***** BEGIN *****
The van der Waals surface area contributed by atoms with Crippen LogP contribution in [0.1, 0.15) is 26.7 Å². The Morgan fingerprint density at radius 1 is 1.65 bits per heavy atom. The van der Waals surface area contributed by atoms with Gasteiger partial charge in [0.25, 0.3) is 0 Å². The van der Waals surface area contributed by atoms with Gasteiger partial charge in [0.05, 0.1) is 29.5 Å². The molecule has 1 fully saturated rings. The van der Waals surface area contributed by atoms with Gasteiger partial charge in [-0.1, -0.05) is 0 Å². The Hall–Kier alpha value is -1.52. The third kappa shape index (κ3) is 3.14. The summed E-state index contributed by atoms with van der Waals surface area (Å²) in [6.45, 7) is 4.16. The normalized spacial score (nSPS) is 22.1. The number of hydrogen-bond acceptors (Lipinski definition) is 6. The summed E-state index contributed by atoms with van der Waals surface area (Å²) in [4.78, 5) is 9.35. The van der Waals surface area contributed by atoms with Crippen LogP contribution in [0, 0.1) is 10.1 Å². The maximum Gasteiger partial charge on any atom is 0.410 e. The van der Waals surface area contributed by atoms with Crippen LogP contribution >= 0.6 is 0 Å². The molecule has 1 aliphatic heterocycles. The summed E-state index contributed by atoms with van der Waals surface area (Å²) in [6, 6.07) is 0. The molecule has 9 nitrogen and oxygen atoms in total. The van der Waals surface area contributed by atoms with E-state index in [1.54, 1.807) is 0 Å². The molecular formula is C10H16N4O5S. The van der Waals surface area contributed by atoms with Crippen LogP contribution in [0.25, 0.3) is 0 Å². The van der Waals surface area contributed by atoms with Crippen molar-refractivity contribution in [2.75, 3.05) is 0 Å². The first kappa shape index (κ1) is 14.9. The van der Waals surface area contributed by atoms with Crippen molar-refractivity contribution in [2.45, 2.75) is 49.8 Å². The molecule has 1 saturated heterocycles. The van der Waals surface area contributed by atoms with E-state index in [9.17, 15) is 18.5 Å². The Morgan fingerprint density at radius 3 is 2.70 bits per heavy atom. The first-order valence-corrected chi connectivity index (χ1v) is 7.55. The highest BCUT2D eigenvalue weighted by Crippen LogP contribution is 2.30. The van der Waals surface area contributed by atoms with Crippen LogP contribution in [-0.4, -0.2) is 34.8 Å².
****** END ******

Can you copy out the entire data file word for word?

The van der Waals surface area contributed by atoms with Crippen LogP contribution in [0.1, 0.15) is 26.7 Å². The Morgan fingerprint density at radius 1 is 1.65 bits per heavy atom. The van der Waals surface area contributed by atoms with Gasteiger partial charge in [0.25, 0.3) is 0 Å². The van der Waals surface area contributed by atoms with Gasteiger partial charge in [0.05, 0.1) is 29.5 Å². The molecule has 1 fully saturated rings. The van der Waals surface area contributed by atoms with Gasteiger partial charge in [-0.1, -0.05) is 0 Å². The Hall–Kier alpha value is -1.52. The third kappa shape index (κ3) is 3.14. The summed E-state index contributed by atoms with van der Waals surface area (Å²) in [6.45, 7) is 4.16. The normalized spacial score (nSPS) is 22.1. The number of hydrogen-bond acceptors (Lipinski definition) is 6. The summed E-state index contributed by atoms with van der Waals surface area (Å²) in [4.78, 5) is 9.35. The van der Waals surface area contributed by atoms with Crippen LogP contribution in [0, 0.1) is 10.1 Å². The maximum Gasteiger partial charge on any atom is 0.410 e. The van der Waals surface area contributed by atoms with Crippen LogP contribution >= 0.6 is 0 Å². The molecule has 1 aliphatic heterocycles. The summed E-state index contributed by atoms with van der Waals surface area (Å²) in [6, 6.07) is 0. The molecule has 9 nitrogen and oxygen atoms in total. The van der Waals surface area contributed by atoms with E-state index in [1.54, 1.807) is 0 Å². The molecular formula is C10H16N4O5S. The van der Waals surface area contributed by atoms with Crippen LogP contribution in [0.25, 0.3) is 0 Å². The van der Waals surface area contributed by atoms with Crippen molar-refractivity contribution in [2.75, 3.05) is 0 Å². The first kappa shape index (κ1) is 14.9. The van der Waals surface area contributed by atoms with Crippen molar-refractivity contribution in [2.45, 2.75) is 49.8 Å². The molecule has 1 saturated heterocycles. The van der Waals surface area contributed by atoms with E-state index in [9.17, 15) is 18.5 Å². The Morgan fingerprint density at radius 3 is 2.70 bits per heavy atom. The first-order valence-corrected chi connectivity index (χ1v) is 7.55. The highest BCUT2D eigenvalue weighted by Crippen LogP contribution is 2.30. The van der Waals surface area contributed by atoms with Crippen LogP contribution in [-0.4, -0.2) is 34.8 Å².